Of course, this study made me think about my own baby’s sleep. Part of the reason why it caught my eye is that it reminded me of BabyM’s nap strike around 6 months of age, when he was working hard on rolling and trying out his voice with new babbles. Many parents notice sleep disruptions around developmental milestones, when our babies seem more interested in practicing new skills than sleeping.
I have no idea if learning to crawl disrupted BabyM’s sleep. He started pulling himself across the floor on his belly, as shown in the video above, around 7 months. At the time, we were traveling, and we took another trip a few weeks later. (Travel = sleep disruption, in my experience.) Then he got his first tooth and the worst cold of his life. Not surprisingly, after all of this, he was routinely waking up 2-3 times per night, more often than he was at 3-4 months of age. If I had the time or energy (yawn…) to make a Z-score graph for him, I think it would look a lot like that graph for the late crawlers in this study. And if the infants in the study were anything like my little guy, crawling might cause an initial sleep disturbance, but other factors might add to or help to sustain that waking pattern.
Along these lines, I’m also not surprised that crawling was more disruptive when it developed later in infancy. Studies show, and I’ve observed with my own kids, that the most rapid sleep consolidation occurs in the first few months of life as babies learn night from day and are gradually able to go longer between feedings (2-4). In the second half of the first year, lots of factors can disrupt sleep, and babies that previously slept through the night may begin waking again. Maybe baby wakes and cries because of discomfort from teething or because a little crawling practice in the middle of the night makes it hard to resettle. If you’re like me, you feed the baby, because that’s usually the easiest way to help him resettle. Over time, those wakings and feedings can sometimes become habit. In my experience, more wakings and feedings can develop slowly and unintentionally, but it takes an intentional and concerted effort to get back to a reasonable night of sleep. We’re gradually working on that now with BabyM.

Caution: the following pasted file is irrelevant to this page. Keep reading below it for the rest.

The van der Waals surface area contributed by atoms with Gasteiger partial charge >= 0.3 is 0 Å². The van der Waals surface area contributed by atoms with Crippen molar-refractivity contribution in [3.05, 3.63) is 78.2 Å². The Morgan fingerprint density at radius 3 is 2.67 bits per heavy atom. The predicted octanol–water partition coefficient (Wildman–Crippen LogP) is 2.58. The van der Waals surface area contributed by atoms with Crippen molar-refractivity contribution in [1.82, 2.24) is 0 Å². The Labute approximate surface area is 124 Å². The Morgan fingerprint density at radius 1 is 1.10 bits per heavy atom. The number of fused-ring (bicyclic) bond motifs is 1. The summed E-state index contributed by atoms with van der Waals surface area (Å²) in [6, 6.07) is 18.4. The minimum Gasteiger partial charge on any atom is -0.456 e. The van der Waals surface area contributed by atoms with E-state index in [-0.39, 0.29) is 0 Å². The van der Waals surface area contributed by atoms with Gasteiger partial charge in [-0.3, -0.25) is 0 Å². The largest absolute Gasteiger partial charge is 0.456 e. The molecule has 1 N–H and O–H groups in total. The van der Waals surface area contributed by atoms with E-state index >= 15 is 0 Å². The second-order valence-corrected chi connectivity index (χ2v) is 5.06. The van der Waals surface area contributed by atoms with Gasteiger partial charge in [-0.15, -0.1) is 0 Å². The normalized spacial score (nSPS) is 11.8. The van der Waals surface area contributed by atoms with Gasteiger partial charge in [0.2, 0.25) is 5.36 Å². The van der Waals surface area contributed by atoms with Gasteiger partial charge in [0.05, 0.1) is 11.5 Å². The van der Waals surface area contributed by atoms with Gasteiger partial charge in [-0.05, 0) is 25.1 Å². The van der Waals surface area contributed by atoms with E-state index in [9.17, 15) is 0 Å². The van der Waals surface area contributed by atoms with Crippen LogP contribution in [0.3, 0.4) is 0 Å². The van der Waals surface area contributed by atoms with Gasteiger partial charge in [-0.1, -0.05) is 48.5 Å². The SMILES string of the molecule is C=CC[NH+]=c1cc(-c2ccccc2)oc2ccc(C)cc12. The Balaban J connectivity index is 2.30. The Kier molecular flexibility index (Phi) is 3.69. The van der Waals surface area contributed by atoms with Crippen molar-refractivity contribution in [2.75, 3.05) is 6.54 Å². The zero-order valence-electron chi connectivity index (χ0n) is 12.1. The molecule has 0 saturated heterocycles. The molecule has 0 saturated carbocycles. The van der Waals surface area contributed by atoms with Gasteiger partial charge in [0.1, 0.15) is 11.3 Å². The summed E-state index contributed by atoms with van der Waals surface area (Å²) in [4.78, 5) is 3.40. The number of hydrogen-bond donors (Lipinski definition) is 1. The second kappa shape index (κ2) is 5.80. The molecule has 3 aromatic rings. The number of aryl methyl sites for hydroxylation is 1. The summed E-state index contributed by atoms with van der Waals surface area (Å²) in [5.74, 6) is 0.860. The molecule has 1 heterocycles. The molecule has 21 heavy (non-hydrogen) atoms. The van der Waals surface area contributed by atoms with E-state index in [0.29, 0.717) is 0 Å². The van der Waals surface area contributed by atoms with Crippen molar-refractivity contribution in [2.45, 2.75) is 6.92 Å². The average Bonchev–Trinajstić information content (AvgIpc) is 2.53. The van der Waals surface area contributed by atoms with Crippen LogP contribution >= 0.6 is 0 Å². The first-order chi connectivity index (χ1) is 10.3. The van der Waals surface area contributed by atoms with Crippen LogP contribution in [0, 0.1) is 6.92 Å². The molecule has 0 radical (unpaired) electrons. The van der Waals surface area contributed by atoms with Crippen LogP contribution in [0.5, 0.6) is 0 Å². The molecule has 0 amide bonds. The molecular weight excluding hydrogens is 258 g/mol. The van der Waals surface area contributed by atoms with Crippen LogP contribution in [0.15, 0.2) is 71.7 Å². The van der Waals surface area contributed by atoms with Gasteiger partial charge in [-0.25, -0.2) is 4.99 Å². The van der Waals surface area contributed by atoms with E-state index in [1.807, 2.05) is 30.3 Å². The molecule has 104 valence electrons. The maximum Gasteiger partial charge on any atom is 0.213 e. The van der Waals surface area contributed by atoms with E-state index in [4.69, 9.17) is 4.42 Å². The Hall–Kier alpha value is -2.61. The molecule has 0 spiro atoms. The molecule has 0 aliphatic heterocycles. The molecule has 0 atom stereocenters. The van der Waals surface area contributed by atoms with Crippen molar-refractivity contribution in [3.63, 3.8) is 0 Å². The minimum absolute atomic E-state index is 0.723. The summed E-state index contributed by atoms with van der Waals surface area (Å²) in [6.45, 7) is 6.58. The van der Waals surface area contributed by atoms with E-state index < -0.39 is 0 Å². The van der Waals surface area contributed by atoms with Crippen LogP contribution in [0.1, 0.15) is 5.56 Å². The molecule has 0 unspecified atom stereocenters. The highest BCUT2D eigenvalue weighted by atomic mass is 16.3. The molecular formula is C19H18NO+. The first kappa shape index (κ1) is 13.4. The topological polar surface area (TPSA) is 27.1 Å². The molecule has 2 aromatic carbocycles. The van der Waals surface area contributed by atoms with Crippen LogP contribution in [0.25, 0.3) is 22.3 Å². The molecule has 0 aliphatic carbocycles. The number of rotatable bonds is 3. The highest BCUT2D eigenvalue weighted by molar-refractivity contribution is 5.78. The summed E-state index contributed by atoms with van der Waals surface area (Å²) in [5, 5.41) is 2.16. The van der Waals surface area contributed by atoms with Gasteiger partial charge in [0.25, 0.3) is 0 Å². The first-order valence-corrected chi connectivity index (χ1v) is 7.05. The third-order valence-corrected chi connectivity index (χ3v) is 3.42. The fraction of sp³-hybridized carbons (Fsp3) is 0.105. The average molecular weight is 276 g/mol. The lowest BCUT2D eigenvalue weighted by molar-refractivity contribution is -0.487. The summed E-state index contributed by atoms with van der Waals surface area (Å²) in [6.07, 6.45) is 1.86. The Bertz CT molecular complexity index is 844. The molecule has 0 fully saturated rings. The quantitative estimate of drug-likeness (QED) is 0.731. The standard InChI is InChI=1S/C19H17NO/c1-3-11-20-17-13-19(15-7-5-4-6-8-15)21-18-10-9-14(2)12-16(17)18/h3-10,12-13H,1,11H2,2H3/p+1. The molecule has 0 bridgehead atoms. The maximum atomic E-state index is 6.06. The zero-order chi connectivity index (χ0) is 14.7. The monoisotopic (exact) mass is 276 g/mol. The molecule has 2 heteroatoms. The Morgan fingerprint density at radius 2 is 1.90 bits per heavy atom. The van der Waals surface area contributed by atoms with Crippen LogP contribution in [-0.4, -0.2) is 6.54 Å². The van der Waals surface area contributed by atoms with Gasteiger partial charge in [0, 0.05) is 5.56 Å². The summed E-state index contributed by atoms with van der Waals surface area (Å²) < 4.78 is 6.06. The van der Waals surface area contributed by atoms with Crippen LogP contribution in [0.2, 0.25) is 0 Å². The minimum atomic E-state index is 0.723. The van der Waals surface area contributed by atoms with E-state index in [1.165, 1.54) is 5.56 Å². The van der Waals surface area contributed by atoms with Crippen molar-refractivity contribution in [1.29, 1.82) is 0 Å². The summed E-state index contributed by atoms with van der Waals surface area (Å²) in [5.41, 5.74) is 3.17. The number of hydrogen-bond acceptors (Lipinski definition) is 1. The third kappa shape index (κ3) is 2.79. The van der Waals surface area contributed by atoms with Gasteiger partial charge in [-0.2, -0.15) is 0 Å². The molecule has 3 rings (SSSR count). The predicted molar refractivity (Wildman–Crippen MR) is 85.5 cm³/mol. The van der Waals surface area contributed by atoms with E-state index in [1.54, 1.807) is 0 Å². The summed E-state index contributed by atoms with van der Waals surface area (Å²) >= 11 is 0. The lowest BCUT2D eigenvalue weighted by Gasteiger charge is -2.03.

Did you notice a change in sleep when your baby started crawling?
- Scher, A. & Cohen, D. V. Sleep as a Mirror of Developmental Transitions in Infancy: The Case of Crawling. Monographs of the Society for Research in Child Development 80, 70–88 (2015).
- Anders, T. F. & Keener, M. Developmental Course of Nighttime Sleep-Wake Patterns in Full-Term and Premature Infants During the First Year of Life. I. Sleep 8, 173–192 (1985).
- Henderson, J. M. T., France, K. G., Owens, J. L. & Blampied, N. M. Sleeping Through the Night: The Consolidation of Self-regulated Sleep Across the First Year of Life. Pediatrics 126, e1081–e1087 (2010).
- Scher, A., Epstein, R. & Tirosh, E. Stability and changes in sleep regulation: A longitudinal study from 3 months to 3 years. International Journal of Behavioral Development 28, 268–274 (2004).